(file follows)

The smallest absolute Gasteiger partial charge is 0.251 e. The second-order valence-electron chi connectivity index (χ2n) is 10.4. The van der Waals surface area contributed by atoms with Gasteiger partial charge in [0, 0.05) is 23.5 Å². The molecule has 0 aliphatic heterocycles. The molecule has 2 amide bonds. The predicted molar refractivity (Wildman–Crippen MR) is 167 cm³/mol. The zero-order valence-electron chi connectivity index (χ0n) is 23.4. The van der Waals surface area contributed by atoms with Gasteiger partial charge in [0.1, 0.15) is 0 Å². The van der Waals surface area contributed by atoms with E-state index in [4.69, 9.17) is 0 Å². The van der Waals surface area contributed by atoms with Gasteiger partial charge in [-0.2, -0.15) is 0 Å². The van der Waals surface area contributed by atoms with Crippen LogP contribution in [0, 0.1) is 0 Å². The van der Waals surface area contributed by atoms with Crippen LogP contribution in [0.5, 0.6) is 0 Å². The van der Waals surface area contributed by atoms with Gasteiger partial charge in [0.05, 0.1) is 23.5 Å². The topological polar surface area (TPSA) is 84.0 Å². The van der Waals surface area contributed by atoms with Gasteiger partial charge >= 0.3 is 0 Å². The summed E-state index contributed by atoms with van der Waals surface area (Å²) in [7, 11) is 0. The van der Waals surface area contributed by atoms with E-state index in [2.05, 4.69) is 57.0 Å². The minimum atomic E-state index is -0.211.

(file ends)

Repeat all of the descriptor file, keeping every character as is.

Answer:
The smallest absolute Gasteiger partial charge is 0.251 e. The second-order valence-electron chi connectivity index (χ2n) is 10.4. The van der Waals surface area contributed by atoms with Gasteiger partial charge in [0, 0.05) is 23.5 Å². The molecule has 0 aliphatic heterocycles. The molecule has 2 amide bonds. The predicted molar refractivity (Wildman–Crippen MR) is 167 cm³/mol. The zero-order valence-electron chi connectivity index (χ0n) is 23.4. The van der Waals surface area contributed by atoms with Gasteiger partial charge in [0.1, 0.15) is 0 Å². The van der Waals surface area contributed by atoms with E-state index in [4.69, 9.17) is 0 Å². The van der Waals surface area contributed by atoms with Gasteiger partial charge in [-0.2, -0.15) is 0 Å². The van der Waals surface area contributed by atoms with Crippen LogP contribution in [0, 0.1) is 0 Å². The van der Waals surface area contributed by atoms with Crippen LogP contribution in [0.5, 0.6) is 0 Å². The van der Waals surface area contributed by atoms with Gasteiger partial charge in [0.05, 0.1) is 23.5 Å². The topological polar surface area (TPSA) is 84.0 Å². The van der Waals surface area contributed by atoms with Gasteiger partial charge >= 0.3 is 0 Å². The summed E-state index contributed by atoms with van der Waals surface area (Å²) in [7, 11) is 0. The van der Waals surface area contributed by atoms with E-state index in [2.05, 4.69) is 57.0 Å². The minimum atomic E-state index is -0.211.